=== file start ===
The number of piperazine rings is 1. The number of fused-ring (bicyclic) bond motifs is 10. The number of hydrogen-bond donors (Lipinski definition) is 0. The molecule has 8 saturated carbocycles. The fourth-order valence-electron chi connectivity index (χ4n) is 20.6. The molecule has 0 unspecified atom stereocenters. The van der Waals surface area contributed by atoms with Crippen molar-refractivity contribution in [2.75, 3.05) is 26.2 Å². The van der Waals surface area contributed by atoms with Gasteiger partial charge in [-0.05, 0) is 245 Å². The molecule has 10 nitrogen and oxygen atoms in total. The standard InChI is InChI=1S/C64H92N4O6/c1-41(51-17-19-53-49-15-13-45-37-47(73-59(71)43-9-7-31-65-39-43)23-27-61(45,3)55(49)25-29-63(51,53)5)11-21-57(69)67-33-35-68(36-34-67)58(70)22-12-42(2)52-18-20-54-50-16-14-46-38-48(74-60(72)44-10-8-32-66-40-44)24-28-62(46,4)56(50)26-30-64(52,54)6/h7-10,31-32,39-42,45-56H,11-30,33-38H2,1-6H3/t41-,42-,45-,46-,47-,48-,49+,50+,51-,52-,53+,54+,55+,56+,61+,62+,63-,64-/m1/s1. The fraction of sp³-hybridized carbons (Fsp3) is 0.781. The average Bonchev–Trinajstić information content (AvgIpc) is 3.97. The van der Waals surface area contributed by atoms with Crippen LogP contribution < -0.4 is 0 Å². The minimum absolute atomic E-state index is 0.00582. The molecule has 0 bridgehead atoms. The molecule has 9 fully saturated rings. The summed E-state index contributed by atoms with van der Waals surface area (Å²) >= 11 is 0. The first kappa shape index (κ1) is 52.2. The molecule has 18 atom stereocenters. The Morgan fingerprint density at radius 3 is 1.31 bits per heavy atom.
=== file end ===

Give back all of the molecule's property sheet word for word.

The number of piperazine rings is 1. The number of fused-ring (bicyclic) bond motifs is 10. The number of hydrogen-bond donors (Lipinski definition) is 0. The molecule has 8 saturated carbocycles. The fourth-order valence-electron chi connectivity index (χ4n) is 20.6. The molecule has 0 unspecified atom stereocenters. The van der Waals surface area contributed by atoms with Crippen molar-refractivity contribution in [2.75, 3.05) is 26.2 Å². The van der Waals surface area contributed by atoms with Gasteiger partial charge in [-0.05, 0) is 245 Å². The molecule has 10 nitrogen and oxygen atoms in total. The standard InChI is InChI=1S/C64H92N4O6/c1-41(51-17-19-53-49-15-13-45-37-47(73-59(71)43-9-7-31-65-39-43)23-27-61(45,3)55(49)25-29-63(51,53)5)11-21-57(69)67-33-35-68(36-34-67)58(70)22-12-42(2)52-18-20-54-50-16-14-46-38-48(74-60(72)44-10-8-32-66-40-44)24-28-62(46,4)56(50)26-30-64(52,54)6/h7-10,31-32,39-42,45-56H,11-30,33-38H2,1-6H3/t41-,42-,45-,46-,47-,48-,49+,50+,51-,52-,53+,54+,55+,56+,61+,62+,63-,64-/m1/s1. The fraction of sp³-hybridized carbons (Fsp3) is 0.781. The average Bonchev–Trinajstić information content (AvgIpc) is 3.97. The van der Waals surface area contributed by atoms with Crippen LogP contribution < -0.4 is 0 Å². The minimum absolute atomic E-state index is 0.00582. The molecule has 0 bridgehead atoms. The molecule has 9 fully saturated rings. The summed E-state index contributed by atoms with van der Waals surface area (Å²) >= 11 is 0. The first kappa shape index (κ1) is 52.2. The molecule has 18 atom stereocenters. The Morgan fingerprint density at radius 3 is 1.31 bits per heavy atom.